I would add to these explanations a primary cause: modern liberalism. Modern liberalism places the individual above everything else. This is a corruption of the Aristotelean notion that the individual’s desire to flourish is the person’s primary importance, but this does not eliminate their commitment to the community. Yet modern liberalism has attempted to turn the private sphere into the public sphere and eliminate the individual’s responsibility to the community at large. This is the root cause of why the baby boomer generation has chosen to shun political participation, the decline of marriage, economic conditions that force both parents to work, etc.
In response to all of the issues with declining social capital, Putnam believes there is something to do about it. He turns to the Progressive Era in America where social reformers actively led policy initiatives that increased communal and political activities. The two main thrusts that Putnam believes will support social capital are education and religion. For education, he wants to see a civic education curriculum that does not only focus on the structure of government, but how students can help their community. Along with this, educators need to promote volunteerism and community involvement, especially through extracurricular activities like sports or band. Conservatives can actively use this understanding to promote education reform that encourages community amongst those in K-12 education. Perhaps conservatives could use legislation to make civics part of the national curriculum, forcing students to participate in community service as a means to serve others and encourage the development of social capital.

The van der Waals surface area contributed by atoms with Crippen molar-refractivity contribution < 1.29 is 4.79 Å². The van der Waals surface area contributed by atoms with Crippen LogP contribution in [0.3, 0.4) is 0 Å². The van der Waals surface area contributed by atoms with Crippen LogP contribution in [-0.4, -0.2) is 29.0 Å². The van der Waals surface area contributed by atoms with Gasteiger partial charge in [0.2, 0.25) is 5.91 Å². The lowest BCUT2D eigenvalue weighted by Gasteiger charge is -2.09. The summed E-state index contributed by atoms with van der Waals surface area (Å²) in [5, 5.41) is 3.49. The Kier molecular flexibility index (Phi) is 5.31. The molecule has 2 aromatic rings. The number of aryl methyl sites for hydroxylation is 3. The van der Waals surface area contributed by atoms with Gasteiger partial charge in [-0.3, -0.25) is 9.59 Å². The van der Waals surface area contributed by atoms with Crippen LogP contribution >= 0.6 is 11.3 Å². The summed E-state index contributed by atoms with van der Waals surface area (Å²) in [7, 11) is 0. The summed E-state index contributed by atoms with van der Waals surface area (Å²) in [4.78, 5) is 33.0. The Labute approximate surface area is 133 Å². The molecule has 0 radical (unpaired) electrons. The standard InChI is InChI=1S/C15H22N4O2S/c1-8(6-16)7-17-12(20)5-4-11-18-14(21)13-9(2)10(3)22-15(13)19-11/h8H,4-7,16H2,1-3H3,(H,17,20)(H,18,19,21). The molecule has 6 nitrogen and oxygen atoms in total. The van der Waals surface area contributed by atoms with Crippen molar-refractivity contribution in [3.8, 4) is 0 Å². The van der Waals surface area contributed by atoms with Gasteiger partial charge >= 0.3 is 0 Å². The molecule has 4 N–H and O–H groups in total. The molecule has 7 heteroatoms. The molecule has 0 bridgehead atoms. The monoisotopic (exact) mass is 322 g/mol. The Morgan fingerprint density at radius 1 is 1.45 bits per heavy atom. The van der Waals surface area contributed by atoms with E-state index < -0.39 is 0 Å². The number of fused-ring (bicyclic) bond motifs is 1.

Religion for Putnam is not some call to revival: what Putnam means is that religious leaders will have to call for a pluralistic, social “great awakening.” This is where I disagree with Putnam. Instead of a pluralistic, social great awakening, there needs to be a more robust Christianity to take the place of the anti-intellecutal fundamentalism that has run rampant in American churches. To move away from fundamentalism is not to give up orthodox teachings. Examples of this are William Lane Craig, Dietrich Bonhoeffer, H. Richard Niebuhr, Reinhold Niebuhr, and even C.S. Lewis. What America needs is a thinking faith that properly challenge the ills of society and encourage community based on thought and faith.
Ultimately, Putnam encourages Americans to stop sitting on their couches watching television. People need to go out into the world, make friends, have drinks, and enjoy their community instead of sitting alone and contributing nothing to the world. He is absolutely right on this point. Americans need to get out into the community, read great works, and stop spending hours consuming mindless entertainment. Rather than shutting themselves off from their fellow man, Americans need to engage with the world around them.